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Monday round-up

On Friday evening, the Supreme Court granted the Trump administration’s request to block a lower-court order that had prevented the government from spending $2.6 billion in Pentagon funds for construction of part of a wall on the U.S.-Mexico border. Amy Howe has this blog’s coverage, which first appeared at Howe on the Court. For The Wall Street Journal, Jess Bravin and others report that “[t]he Supreme Court order … split the court along its conservative-liberal divide.” Robert Barnes reports for The Washington Post that “[t]he court’s conservatives set aside a lower-court ruling for the Sierra Club and a coalition of border communities that said reallocating Defense Department money would violate federal law.” Kenneth Jost maintains at Jost on Justice that the ruling “allow[s] the Trump administration to violate the text and spirit of the Constitution,” “openly flout[ing] Congress’s constitutional control over federal spending.” For this blog, Steve Vladeck explains that “the decision is part of a larger, emerging trend … in which the solicitor general has been unusually aggressive in seeking emergency or extraordinary relief from the justices, and the court, or at least a majority thereof, has largely acquiesced.”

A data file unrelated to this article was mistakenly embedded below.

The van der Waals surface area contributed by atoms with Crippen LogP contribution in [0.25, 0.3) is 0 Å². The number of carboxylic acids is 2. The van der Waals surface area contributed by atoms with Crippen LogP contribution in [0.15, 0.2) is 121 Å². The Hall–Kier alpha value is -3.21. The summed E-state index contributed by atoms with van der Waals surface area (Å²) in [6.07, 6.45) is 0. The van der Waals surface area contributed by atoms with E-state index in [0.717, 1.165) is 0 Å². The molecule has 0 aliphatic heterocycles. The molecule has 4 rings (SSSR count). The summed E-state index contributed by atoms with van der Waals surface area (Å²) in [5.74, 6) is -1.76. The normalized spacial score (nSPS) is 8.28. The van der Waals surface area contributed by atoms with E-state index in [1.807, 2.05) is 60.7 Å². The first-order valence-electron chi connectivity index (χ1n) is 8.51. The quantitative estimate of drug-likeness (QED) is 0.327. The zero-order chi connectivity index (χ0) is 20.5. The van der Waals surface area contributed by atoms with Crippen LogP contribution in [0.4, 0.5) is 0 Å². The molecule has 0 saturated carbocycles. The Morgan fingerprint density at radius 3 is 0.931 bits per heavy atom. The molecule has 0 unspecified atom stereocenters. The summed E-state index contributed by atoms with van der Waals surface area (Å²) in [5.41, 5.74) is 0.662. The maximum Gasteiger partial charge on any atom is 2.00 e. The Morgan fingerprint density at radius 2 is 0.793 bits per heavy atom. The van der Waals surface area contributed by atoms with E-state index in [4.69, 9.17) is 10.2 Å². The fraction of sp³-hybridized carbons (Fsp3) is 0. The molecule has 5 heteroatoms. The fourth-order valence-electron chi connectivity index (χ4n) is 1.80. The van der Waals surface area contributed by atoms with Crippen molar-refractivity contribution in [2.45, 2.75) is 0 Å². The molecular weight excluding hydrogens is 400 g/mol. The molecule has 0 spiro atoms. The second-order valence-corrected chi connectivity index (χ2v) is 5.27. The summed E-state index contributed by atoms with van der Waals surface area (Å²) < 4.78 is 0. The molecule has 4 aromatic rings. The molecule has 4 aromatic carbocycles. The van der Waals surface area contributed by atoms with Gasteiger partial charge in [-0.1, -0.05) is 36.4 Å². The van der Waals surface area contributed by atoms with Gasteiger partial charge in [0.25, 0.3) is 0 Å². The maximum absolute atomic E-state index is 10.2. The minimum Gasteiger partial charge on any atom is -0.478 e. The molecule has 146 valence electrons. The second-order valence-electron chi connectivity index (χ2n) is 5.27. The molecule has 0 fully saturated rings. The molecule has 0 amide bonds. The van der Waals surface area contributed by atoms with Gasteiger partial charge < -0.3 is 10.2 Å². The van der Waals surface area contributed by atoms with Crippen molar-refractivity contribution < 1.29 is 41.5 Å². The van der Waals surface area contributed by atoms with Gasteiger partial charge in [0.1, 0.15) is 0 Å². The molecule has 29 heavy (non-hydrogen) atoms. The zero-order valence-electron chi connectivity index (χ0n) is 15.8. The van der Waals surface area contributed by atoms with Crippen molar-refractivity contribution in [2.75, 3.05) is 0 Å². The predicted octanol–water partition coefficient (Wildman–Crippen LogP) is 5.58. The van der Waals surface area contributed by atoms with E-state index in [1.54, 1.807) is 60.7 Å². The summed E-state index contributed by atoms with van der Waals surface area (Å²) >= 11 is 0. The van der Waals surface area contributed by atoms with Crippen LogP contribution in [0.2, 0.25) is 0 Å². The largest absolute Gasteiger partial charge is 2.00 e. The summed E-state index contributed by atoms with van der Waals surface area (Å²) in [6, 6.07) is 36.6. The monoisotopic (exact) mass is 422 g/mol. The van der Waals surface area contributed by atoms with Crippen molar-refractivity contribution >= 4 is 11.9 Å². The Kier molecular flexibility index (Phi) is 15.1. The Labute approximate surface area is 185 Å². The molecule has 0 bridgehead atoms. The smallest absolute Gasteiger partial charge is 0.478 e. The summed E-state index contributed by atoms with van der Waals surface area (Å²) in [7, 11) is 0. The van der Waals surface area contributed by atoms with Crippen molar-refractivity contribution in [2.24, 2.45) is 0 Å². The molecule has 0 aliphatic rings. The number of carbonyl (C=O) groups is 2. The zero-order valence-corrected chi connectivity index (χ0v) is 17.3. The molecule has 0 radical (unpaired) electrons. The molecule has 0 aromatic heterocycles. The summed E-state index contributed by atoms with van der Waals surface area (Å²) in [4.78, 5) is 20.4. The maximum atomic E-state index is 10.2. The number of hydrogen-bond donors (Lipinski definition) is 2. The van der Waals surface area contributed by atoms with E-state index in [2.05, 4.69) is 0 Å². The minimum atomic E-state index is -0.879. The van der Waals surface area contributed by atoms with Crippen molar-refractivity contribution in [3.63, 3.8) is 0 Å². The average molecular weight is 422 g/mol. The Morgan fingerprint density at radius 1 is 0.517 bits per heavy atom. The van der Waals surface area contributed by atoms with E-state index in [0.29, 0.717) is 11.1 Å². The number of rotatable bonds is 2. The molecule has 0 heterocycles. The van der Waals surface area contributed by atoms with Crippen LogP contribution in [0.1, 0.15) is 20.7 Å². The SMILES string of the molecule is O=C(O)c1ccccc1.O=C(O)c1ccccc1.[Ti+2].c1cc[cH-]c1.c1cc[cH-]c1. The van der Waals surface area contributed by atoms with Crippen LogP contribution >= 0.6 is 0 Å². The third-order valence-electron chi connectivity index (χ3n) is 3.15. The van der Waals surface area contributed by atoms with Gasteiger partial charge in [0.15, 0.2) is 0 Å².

• Richard Wolf reports for USA Today that “[t]he brewing debate over the shape and structure of the high court … could influence the Democratic race for the party’s 2020 presidential nomination and further politicize the nation’s judiciary following three brutal confirmation battles.”
  • At CNN, Joan Biskupic observes that “[a]t the end of her 26th year on the Supreme Court, Justice Ruth Bader Ginsburg is going full bore.”
  • At The Atlantic, Richard Hasen writes that a new cert petition, in Thompson v. Hebdon, may well “get the Supreme Court closer to killing what’s left of campaign-finance limits.”
  • Video of a recent lecture on the Supreme Court by former Solicitor General Donald Verrilli is available here.
  • At the Cato Institute’s Cato at Liberty blog, Walter Olson remarks that the controversy resolved this term in Parker Drilling Management Services. Ltd. v. Newton, in which “the Justices unanimously agreed that federal law does not incorporate California’s for th[e] purpose” of determining whether 0ff-duty oil workers on offshore platforms are entitled to overtime pay, “typifies many other situations in which wage-hour law, especially as it comes under pressure to change and liberalize, generates uncertainty.”

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Recommended Citation: Edith Roberts, Monday round-up, SCOTUSblog (Jul. 29, 2019, 6:54 AM),